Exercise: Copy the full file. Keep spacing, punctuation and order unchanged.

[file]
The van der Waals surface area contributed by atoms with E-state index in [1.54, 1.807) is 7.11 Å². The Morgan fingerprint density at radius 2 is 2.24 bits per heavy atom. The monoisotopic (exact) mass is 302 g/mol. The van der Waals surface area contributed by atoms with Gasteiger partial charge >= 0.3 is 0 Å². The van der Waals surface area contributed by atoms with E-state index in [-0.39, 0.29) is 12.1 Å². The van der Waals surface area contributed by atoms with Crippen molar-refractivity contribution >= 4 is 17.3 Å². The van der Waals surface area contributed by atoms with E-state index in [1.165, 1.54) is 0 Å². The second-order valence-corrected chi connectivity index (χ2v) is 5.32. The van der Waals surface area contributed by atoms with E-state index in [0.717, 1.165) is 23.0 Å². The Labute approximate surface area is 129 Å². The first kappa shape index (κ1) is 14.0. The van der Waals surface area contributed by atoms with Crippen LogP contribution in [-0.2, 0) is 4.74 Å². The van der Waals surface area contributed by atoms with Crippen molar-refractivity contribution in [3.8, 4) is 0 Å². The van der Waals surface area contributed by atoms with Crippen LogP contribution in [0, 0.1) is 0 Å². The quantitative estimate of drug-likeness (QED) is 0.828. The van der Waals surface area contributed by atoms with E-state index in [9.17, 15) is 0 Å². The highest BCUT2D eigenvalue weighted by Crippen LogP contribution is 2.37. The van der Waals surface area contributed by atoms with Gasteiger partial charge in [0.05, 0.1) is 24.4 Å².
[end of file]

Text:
The van der Waals surface area contributed by atoms with E-state index in [1.54, 1.807) is 7.11 Å². The Morgan fingerprint density at radius 2 is 2.24 bits per heavy atom. The monoisotopic (exact) mass is 302 g/mol. The van der Waals surface area contributed by atoms with Gasteiger partial charge >= 0.3 is 0 Å². The van der Waals surface area contributed by atoms with E-state index in [-0.39, 0.29) is 12.1 Å². The van der Waals surface area contributed by atoms with Crippen molar-refractivity contribution >= 4 is 17.3 Å². The van der Waals surface area contributed by atoms with E-state index in [1.165, 1.54) is 0 Å². The second-order valence-corrected chi connectivity index (χ2v) is 5.32. The van der Waals surface area contributed by atoms with E-state index in [0.717, 1.165) is 23.0 Å². The Labute approximate surface area is 129 Å². The first kappa shape index (κ1) is 14.0. The van der Waals surface area contributed by atoms with Crippen LogP contribution in [-0.2, 0) is 4.74 Å². The van der Waals surface area contributed by atoms with Crippen molar-refractivity contribution in [3.8, 4) is 0 Å². The van der Waals surface area contributed by atoms with Crippen LogP contribution in [0, 0.1) is 0 Å². The quantitative estimate of drug-likeness (QED) is 0.828. The van der Waals surface area contributed by atoms with E-state index in [9.17, 15) is 0 Å². The highest BCUT2D eigenvalue weighted by Crippen LogP contribution is 2.37. The van der Waals surface area contributed by atoms with Gasteiger partial charge in [0.05, 0.1) is 24.4 Å².